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The Cold Month That Warms the Heart

The opinions expressed by columnists are their own and do not necessarily represent the views of
AP Photo/Matt Rourke, File

June may be more famous for nuptials, especially outdoor ceremonies.

However, February is hands-down the most marriage-and-romance-centric month.  It’s National Wedding Month, has National Marriage Week (Feb. 7-14), and, of course, Valentine’s Day (Feb. 14).  

So, break out the roses and chocolate. 

Valentine’s Day is named after a Christian saint who was most probably martyred on Feb. 14, 269 A.D. for marrying Christian couples in defiance of a Roman government edict, and for assisting persecuted Christians.

Today, as with many traditions in Western culture that had a Christian origin, Valentine’s Day has broadened into a secular festivity, boosted by major marketing of all things romantic, such as cards, flowers, chocolates and jewelry.

Its ties to marriage itself are still strong, epitomized by the happy endings in Hallmark romance movies. 

Without marriage, nothing works. It’s the key to stability, peace, wealth and progress. We tamper with it at our great peril. The welfare state’s shattering of marriage-based families in the inner cities and the chaos that followed is perhaps the most glaring evidence of marriage’s importance. 

Marriage-based family life is the organizing principle behind all civilized cultures. It brings the sexes together in a unique legal, social, economic and spiritual union. Because it’s indispensable, societies have accorded it various protections and privileges not granted to other types of unions. 

No other relationship transforms young men and women into more productive, less selfish, and more mature people as husbands and wives, and fathers and mothers. No other relationship affords children the best economic, emotional, and psychological environment.  At the core of marriage are the manifold and complementary differences between the sexes – between masculinity and femininity. 

Marriage-based kinship is essential to stability and continuity. A man is far more apt to sacrifice to help a son-in-law than some unrelated man who lives with his daughter. Kinship imparts family names, heritage and property. 

It secures the identity and commitment of fathers for the sake of their children, and it entails mutual obligations to the community. Even without children, marriage is a societal good, as the two sexes form a unique bond and provide social stability.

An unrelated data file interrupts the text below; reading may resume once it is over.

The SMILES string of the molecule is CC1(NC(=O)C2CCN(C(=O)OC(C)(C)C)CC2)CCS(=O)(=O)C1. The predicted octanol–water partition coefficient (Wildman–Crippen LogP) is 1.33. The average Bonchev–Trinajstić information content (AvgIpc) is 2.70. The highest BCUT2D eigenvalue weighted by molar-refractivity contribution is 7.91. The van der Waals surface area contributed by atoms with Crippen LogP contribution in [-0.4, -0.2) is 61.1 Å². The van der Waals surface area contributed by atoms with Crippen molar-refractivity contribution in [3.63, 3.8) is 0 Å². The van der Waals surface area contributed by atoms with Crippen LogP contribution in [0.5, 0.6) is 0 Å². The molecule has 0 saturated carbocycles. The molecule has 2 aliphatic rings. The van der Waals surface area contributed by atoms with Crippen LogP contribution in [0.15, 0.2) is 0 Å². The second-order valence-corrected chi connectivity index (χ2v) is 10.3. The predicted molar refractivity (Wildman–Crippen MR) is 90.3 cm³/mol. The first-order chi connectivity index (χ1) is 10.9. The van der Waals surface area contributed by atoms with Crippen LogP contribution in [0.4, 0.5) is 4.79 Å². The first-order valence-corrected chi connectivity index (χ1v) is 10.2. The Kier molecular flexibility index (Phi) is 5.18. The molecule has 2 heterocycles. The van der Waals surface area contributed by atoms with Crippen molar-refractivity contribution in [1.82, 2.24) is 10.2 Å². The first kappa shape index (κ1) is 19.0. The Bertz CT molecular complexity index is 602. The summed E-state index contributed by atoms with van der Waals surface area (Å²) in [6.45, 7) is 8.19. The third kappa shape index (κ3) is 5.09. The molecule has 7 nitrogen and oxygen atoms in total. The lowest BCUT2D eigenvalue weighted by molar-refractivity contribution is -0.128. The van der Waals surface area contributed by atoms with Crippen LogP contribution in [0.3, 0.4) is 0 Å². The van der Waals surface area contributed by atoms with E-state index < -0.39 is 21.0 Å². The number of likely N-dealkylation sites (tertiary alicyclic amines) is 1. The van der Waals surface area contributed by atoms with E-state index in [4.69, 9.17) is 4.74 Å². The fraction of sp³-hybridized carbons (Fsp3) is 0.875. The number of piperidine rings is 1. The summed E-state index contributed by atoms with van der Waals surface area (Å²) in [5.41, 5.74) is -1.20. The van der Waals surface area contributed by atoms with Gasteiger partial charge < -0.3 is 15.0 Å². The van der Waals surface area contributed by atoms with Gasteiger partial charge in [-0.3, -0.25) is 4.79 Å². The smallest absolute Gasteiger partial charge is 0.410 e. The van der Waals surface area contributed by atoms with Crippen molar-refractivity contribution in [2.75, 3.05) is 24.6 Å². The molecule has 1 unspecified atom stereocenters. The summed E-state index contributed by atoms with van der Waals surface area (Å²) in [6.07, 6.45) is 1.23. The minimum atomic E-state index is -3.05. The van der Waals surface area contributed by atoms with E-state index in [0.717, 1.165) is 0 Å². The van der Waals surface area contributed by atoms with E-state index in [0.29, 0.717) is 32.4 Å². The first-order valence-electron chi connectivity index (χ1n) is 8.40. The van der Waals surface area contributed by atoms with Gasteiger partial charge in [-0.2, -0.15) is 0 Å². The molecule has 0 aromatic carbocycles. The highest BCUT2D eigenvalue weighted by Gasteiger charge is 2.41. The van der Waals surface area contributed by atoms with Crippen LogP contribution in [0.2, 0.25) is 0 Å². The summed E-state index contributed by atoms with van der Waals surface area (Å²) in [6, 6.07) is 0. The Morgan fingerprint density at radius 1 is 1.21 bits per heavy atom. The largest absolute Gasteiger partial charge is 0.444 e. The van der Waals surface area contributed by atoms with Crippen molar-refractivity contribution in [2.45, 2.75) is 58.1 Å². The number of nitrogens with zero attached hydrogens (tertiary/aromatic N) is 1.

The term “marriage” for thousands of years has referred only and specifically to joining people of the opposite sex in a permanent union. Until very recently, staging a bride-less wedding or one without a groom would have been the height of absurdity, not a “civil right.” 

That changed in 2015 when five U.S. Supreme Court justices created the heretofore unknown “constitutional right” to same-sex marriage in their Obergefell ruling. 

Since then, a majority of Americans supposedly has gone along with the radical transformation of marriage, according to surveys.  But this doesn’t mean they’re happy with it or agree with it.  Because of the aggressively enforced PC culture, few people want to admit to having traditionalist viewpoints.

In any case, it would behoove anyone who seeks understanding on any moral matter to check out God’s Word – the Bible.  Understanding the Biblical view on virtually any topic requires a look at Genesis, where God reveals His plan for humanity, including marriage and family. 

Genesis 1:27 states: “So God created man in His own image; in the image of God He created him, male and female He created them.”

In Mark 10: 2-12, Jesus cited Genesis 2:24 while strengthening the moral law regarding divorce.

Dr. Robert A. J. Gagnon of Houston Baptist University notes the unanimity of the Old and New Testaments regarding the complementarities of the sexes:

“Indeed, every narrative, law, proverb, exhortation, poetry, and metaphor in the pages of Scripture that has anything to do with sexual relations presupposes a male-female prerequisite for sexual relations and marriage.”

Likewise, the pagan philosopher Confucius (551 to 479 B.C.) wrote that marriage is “the foundation of government,” and that, "It is said in the Book of Poetry: 'A happy union with wife and children is like the music of lutes and harps.”

Marriage can rapidly turn a boy into a man, as he first commits to protecting and supporting his wife, and then his children and grandchildren. Likewise, a solid marriage affords women the security in which they can thrive while maturing and giving unselfishly to their husbands, children and communities.

Grandparents, one ring ahead on the growing trunk of the family tree, provide even more richness to the family. Marriage and the family’s continuity through the generations is celebrated throughout the Bible. 

Proverbs 18:22 says: “He who finds a wife finds what is good and receives favor from the LORD; Proverbs 31:10 says a virtuous wife’s “worth is far above rubies.” 

One of the most unfortunate modern myths is that relationships work if each spouse meets the other halfway. But they work best when husbands and wives each give 100 percent, not totaling up a relative exchange while “looking out for No. 1.” 

Grace – undeserved mercy – is at the heart of Jesus’ love for humanity, and grace is what makes a good marriage work. God gave us marriage because He loves us and wants us to thrive.  

That warm thought should help get us (especially in northern climates) through the frosty month of February – and beyond.

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